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Australia: Hepatitis C outbreak ignites debate on needle exchange in Queensland correctional centres

Pressure is mounting on the Queensland Government to implement Needle and Syringe Programs (NSPs) in the state’s correctional centres amid an outbreak of hepatitis C at a Far North Queensland prison.

Health authorities in Cairns have recorded 61 newly acquired cases of the blood-borne disease to date in 2020 — more than four times the year-to-date average over the last four years, and more than any other Queensland region.

Darren Russell from the Cairns and Hinterland Hospital and Health Service said most of those cases were linked to the Lotus Glen Correctional Centre.

“What we are seeing is increasing amounts of injecting drug use (at the prison) and that is occurring particularly in a group of young Aboriginal and Torres Strait Islander men who haven’t injected before,” Professor Russell said.

A spokesperson for the Department of Corrective Services said the average prison sentence for male prisoners in Queensland was about eight months, meaning there was a significant turnover of prisoners. That, combined with the rise in hepatitis C infections, has raised concern about the disease being transmitted in Queensland’s remote Indigenous communities when prisoners are released.

“People that revolve through the system are reservoirs of infectious diseases that get back out to our communities,” said Apunipima Cape York Health Council’s Mark Wenitong.

Needle and syringe programs a human right

Section 37 of Queensland’s Human Rights Act, which came into effect on January 1, 2020 stated that every person had the right to health services without discrimination.

Katelin Haynes, the chief executive of Hepatitis Queensland, said this section of the act meant people incarcerated in the state’s prisons should be given access to NSPs just as people in wider society were.

“People in prisons have a right to equality of health services and that includes harm reduction measures, health promotion measures and education, as well as more traditional medical approaches like testing and treatment of hepatitis C,” Dr Haynes said.“Under the Queensland Human Rights Act everyone has a right to health services and we see NSPs as a health service”

The Australian Injecting and Illicit Drug Users League (AIVL) has long campaigned for the introduction of NSPs in Australian prisons. AIVL chief executive Melanie Walker said more than a dozen countries had implemented NSPs in prisons “without the sky falling in”.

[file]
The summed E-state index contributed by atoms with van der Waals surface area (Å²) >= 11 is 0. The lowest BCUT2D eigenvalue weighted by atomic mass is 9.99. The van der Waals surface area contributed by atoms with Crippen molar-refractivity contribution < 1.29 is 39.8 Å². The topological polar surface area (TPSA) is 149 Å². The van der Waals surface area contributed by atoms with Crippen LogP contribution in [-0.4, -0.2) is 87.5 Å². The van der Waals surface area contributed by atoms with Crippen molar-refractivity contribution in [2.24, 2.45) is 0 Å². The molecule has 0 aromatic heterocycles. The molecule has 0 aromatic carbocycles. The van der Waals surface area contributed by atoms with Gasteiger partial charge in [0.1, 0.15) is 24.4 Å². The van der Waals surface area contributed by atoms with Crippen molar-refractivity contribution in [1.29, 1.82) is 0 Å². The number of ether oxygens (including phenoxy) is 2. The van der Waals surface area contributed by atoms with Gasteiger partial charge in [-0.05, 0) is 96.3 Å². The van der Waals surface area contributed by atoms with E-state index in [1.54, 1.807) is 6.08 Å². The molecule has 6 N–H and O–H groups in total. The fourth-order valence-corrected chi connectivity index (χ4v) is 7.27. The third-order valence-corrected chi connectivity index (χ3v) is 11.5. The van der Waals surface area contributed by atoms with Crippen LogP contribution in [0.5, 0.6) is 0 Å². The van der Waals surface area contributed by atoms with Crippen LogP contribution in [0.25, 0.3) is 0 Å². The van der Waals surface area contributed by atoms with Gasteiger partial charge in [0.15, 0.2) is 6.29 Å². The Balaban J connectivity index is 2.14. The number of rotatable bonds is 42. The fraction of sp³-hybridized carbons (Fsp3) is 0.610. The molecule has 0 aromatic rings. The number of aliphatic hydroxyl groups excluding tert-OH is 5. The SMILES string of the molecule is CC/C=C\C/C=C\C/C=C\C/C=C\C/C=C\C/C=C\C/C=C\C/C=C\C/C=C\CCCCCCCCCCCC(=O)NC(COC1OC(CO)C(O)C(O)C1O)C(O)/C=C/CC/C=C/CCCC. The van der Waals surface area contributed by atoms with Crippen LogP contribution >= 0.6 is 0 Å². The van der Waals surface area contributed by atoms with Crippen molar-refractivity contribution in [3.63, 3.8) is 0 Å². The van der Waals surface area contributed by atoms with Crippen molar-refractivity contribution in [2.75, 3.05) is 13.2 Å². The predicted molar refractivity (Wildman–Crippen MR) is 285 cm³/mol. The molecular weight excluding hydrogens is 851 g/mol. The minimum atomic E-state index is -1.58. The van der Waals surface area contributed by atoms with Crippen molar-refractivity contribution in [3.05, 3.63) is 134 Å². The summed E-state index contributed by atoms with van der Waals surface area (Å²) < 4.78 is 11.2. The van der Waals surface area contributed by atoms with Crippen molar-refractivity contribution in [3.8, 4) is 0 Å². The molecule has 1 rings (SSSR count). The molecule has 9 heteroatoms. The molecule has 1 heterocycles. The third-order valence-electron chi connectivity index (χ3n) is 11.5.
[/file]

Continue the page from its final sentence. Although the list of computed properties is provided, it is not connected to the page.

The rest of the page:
“There’s not been a single incident of someone being attacked with a needle and catching any blood-borne viruses as a result of those programs overseas,” Ms Walker said.

“In fact, quite the opposite. What it has meant is that there’s regulation of needle and syringe use in prisons and what we know is that in any given country injecting equipment is getting into prisons — where there is a will there is a way.”

Practicality holding NSPs back

The introduction of NSPs in custodial settings is recommended in the Australian Government’s national strategies for blood-borne viruses and sexually transmitted infections. The Queensland Offender Health Services Review 2018 also recommended Queensland Corrective Services investigate its policy on needle exchange.

Despite this, no Australian jurisdiction currently provides NSPs to prisoners. Ms Walker said evidence from international experiences of NSPs was in and policy decisions had been made, so it was now the practicalities of implementing NSPs in Australian custodial settings that were up for debate.

“Now that there are a number of countries that have moved forward with this, there are different models in different contexts and we can look at those and see what combination of models, or what type of model, will work in any given circumstance in Australia,” she said.

“It’s not about whether we should do it, it’s about how we do it, and those are the challenges that governments face moving forward.”

Safety must come first

The Together Union, which represents correctional officers in Queensland prisons, says NSPs in custodial settings presented an unacceptable risk to staff.

“We’re at the point in Queensland now that we’re almost getting an assault a day in prisons,” said the union’s director of industrial services Michael Thomas.

“And we’re deciding to put a range of what are effectively dangerous weapons into prisons during that time — that’s the concern of our members.”

Mr Thomas said more funding was needed to stem the flow of drugs and injecting equipment into prisons, rather than condoning illegal activity within them.

“Drug use is a health issue,” he said.

“But if you think of the amount of crime that comes from it, and we’ve got the opportunity in a controlled environment to try and end the drug habit and end the health problem, then we should be doing that — not just condoning the ongoing use of drugs.”

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